3 Steps for Dealing with Difficult People in Business
I was sitting on the train the other day speaking with an ex-military-entrepreneur-business-student (yeah he’s done a lot of stuff) friend of mine. He had taken some business courses, then joined the military, and is now out of the military studying business again and doing some business of his own. We talked about lots of stuff: life, family, business, and politics, but one thing he said stood out to me.
My friend said that back when he was in the military he was supposed to report to guard duty, but suddenly came down with a nasty case of bronchitis. He told his supervising officer that he was so sick he couldn’t even leave his bed. This officer was supposed to report to the guy in charge of guard duty that my friend wouldn’t be there, but he didn’t.
Because the officer didn’t tell the guy in charge of guard duty that my friend wasn’t going to show up, the guy in charge of guard duty got in big trouble for being one guy short. As far as he was concerned, my friend was missing-in-action. He then called my friend, furious, and yelled at him for not being at guard duty. My friend’s first impulse was to react and yell back, but then he remembered a business communications course that he had taken before joining the military.
In his business communications course he had learned that the most effective way to deal with difficult people is to be rational. He ended the phone call, then waited a couple of days so that his emotions wouldn’t influence his reaction, then he wrote an email. In the email he started out by telling the guy in charge of guard duty that he was very sorry that his not showing up had gotten him into hot water. He then explained coolly that he had been so sick with bronchitis that he couldn’t leave his bed and that he had told the officer directly above him that he wouldn’t be at guard duty. He explained that it was not his fault that his supervising officer hadn’t passed along the information.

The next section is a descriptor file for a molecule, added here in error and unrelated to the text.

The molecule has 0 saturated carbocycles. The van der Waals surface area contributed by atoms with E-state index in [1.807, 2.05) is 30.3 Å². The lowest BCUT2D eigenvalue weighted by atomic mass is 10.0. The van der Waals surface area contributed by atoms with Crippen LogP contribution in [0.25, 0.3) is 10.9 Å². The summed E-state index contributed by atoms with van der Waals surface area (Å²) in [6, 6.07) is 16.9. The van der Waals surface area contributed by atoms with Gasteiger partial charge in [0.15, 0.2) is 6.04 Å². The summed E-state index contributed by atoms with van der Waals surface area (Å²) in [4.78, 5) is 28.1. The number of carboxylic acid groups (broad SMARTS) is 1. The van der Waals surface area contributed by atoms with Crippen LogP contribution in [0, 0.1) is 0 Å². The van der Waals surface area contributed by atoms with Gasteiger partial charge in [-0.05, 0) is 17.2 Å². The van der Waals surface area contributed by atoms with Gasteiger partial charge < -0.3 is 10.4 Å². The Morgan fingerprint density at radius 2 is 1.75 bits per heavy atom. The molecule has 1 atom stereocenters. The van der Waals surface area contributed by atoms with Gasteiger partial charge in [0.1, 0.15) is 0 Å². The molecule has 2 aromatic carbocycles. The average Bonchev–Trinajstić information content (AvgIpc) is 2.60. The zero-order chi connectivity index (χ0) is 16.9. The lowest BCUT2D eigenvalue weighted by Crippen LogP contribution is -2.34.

My friend sent the email and received no response. However, a couple of weeks later, he saw the guy again. The guy, who had been so angry at him before, came and shook his hand, apologized for being angry, and told him not to worry about it.
My friend’s rational approach to dealing with a difficult officer works in any situation. This approach works in dealing with difficult colleagues, difficult clients, family members, and other people with whom we associate. Let’s take a look at the important steps my friend took when he dealt with this officer:
- He didn’t react immediately. If we react immediately to such issues, our response will be derived from our emotions rather than from reason, leading more likely to an argument. My friend did well in waiting a couple of days to respond.
- He started his email with an apology. This made it clear to the officer that he was not writing an email to attack him.
- He explained the problem using rational logic. Now that emotions were out of the game, he made clear to the officer exactly what had happened and why neither of them were to blame.